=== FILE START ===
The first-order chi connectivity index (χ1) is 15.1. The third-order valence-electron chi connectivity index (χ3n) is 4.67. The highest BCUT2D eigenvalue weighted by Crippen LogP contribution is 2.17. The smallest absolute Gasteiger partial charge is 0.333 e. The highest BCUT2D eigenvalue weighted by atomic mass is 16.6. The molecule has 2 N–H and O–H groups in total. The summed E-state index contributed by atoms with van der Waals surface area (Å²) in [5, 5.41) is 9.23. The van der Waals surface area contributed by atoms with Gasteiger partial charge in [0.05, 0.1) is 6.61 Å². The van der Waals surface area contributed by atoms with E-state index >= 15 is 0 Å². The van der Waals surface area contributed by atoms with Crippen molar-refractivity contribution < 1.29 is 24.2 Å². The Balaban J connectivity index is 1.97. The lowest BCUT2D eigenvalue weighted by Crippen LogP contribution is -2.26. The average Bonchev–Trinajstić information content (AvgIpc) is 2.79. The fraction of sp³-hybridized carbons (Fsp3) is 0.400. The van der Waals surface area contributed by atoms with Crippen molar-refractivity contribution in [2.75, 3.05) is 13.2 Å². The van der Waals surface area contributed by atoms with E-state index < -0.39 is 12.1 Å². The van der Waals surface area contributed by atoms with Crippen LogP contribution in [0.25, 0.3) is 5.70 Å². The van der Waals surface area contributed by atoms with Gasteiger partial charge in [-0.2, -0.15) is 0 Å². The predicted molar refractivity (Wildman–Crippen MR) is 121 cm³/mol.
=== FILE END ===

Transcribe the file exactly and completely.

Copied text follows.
The first-order chi connectivity index (χ1) is 15.1. The third-order valence-electron chi connectivity index (χ3n) is 4.67. The highest BCUT2D eigenvalue weighted by Crippen LogP contribution is 2.17. The smallest absolute Gasteiger partial charge is 0.333 e. The highest BCUT2D eigenvalue weighted by atomic mass is 16.6. The molecule has 2 N–H and O–H groups in total. The summed E-state index contributed by atoms with van der Waals surface area (Å²) in [5, 5.41) is 9.23. The van der Waals surface area contributed by atoms with Gasteiger partial charge in [0.05, 0.1) is 6.61 Å². The van der Waals surface area contributed by atoms with E-state index >= 15 is 0 Å². The van der Waals surface area contributed by atoms with Crippen molar-refractivity contribution < 1.29 is 24.2 Å². The Balaban J connectivity index is 1.97. The lowest BCUT2D eigenvalue weighted by Crippen LogP contribution is -2.26. The average Bonchev–Trinajstić information content (AvgIpc) is 2.79. The fraction of sp³-hybridized carbons (Fsp3) is 0.400. The van der Waals surface area contributed by atoms with Crippen molar-refractivity contribution in [2.75, 3.05) is 13.2 Å². The van der Waals surface area contributed by atoms with E-state index < -0.39 is 12.1 Å². The van der Waals surface area contributed by atoms with Crippen LogP contribution in [0.25, 0.3) is 5.70 Å². The van der Waals surface area contributed by atoms with Gasteiger partial charge in [-0.2, -0.15) is 0 Å². The predicted molar refractivity (Wildman–Crippen MR) is 121 cm³/mol.